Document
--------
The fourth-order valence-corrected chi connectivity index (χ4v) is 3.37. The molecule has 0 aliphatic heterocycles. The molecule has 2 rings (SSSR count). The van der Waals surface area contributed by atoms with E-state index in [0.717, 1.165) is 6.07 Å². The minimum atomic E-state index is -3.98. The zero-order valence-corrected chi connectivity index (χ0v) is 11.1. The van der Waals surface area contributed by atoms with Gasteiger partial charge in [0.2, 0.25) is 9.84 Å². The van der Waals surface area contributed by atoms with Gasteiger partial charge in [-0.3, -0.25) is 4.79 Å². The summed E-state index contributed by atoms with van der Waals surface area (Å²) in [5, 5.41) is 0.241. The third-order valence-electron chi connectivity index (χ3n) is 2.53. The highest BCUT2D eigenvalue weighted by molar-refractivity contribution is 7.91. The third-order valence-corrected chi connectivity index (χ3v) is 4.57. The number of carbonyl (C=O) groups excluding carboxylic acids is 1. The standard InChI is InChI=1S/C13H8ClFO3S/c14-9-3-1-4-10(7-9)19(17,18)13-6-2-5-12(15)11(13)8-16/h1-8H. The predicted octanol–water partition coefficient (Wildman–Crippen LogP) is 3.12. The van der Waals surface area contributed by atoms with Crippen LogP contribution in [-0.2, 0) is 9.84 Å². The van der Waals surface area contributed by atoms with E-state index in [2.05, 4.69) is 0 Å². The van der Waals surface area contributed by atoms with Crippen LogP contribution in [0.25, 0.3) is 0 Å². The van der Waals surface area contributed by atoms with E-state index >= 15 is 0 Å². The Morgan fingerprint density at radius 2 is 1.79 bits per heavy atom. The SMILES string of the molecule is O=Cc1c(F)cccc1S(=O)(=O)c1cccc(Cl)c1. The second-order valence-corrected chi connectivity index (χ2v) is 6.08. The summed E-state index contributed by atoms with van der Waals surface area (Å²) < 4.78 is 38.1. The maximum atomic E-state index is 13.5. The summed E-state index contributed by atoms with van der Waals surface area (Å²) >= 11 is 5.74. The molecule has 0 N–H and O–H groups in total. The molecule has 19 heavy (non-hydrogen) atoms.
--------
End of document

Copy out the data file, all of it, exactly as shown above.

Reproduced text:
The fourth-order valence-corrected chi connectivity index (χ4v) is 3.37. The molecule has 0 aliphatic heterocycles. The molecule has 2 rings (SSSR count). The van der Waals surface area contributed by atoms with E-state index in [0.717, 1.165) is 6.07 Å². The minimum atomic E-state index is -3.98. The zero-order valence-corrected chi connectivity index (χ0v) is 11.1. The van der Waals surface area contributed by atoms with Gasteiger partial charge in [0.2, 0.25) is 9.84 Å². The van der Waals surface area contributed by atoms with Gasteiger partial charge in [-0.3, -0.25) is 4.79 Å². The summed E-state index contributed by atoms with van der Waals surface area (Å²) in [5, 5.41) is 0.241. The third-order valence-electron chi connectivity index (χ3n) is 2.53. The highest BCUT2D eigenvalue weighted by molar-refractivity contribution is 7.91. The third-order valence-corrected chi connectivity index (χ3v) is 4.57. The number of carbonyl (C=O) groups excluding carboxylic acids is 1. The standard InChI is InChI=1S/C13H8ClFO3S/c14-9-3-1-4-10(7-9)19(17,18)13-6-2-5-12(15)11(13)8-16/h1-8H. The predicted octanol–water partition coefficient (Wildman–Crippen LogP) is 3.12. The van der Waals surface area contributed by atoms with Crippen LogP contribution in [-0.2, 0) is 9.84 Å². The van der Waals surface area contributed by atoms with E-state index in [2.05, 4.69) is 0 Å². The van der Waals surface area contributed by atoms with Crippen LogP contribution in [0.25, 0.3) is 0 Å². The van der Waals surface area contributed by atoms with E-state index >= 15 is 0 Å². The Morgan fingerprint density at radius 2 is 1.79 bits per heavy atom. The SMILES string of the molecule is O=Cc1c(F)cccc1S(=O)(=O)c1cccc(Cl)c1. The second-order valence-corrected chi connectivity index (χ2v) is 6.08. The summed E-state index contributed by atoms with van der Waals surface area (Å²) < 4.78 is 38.1. The maximum atomic E-state index is 13.5. The summed E-state index contributed by atoms with van der Waals surface area (Å²) >= 11 is 5.74. The molecule has 0 N–H and O–H groups in total. The molecule has 19 heavy (non-hydrogen) atoms.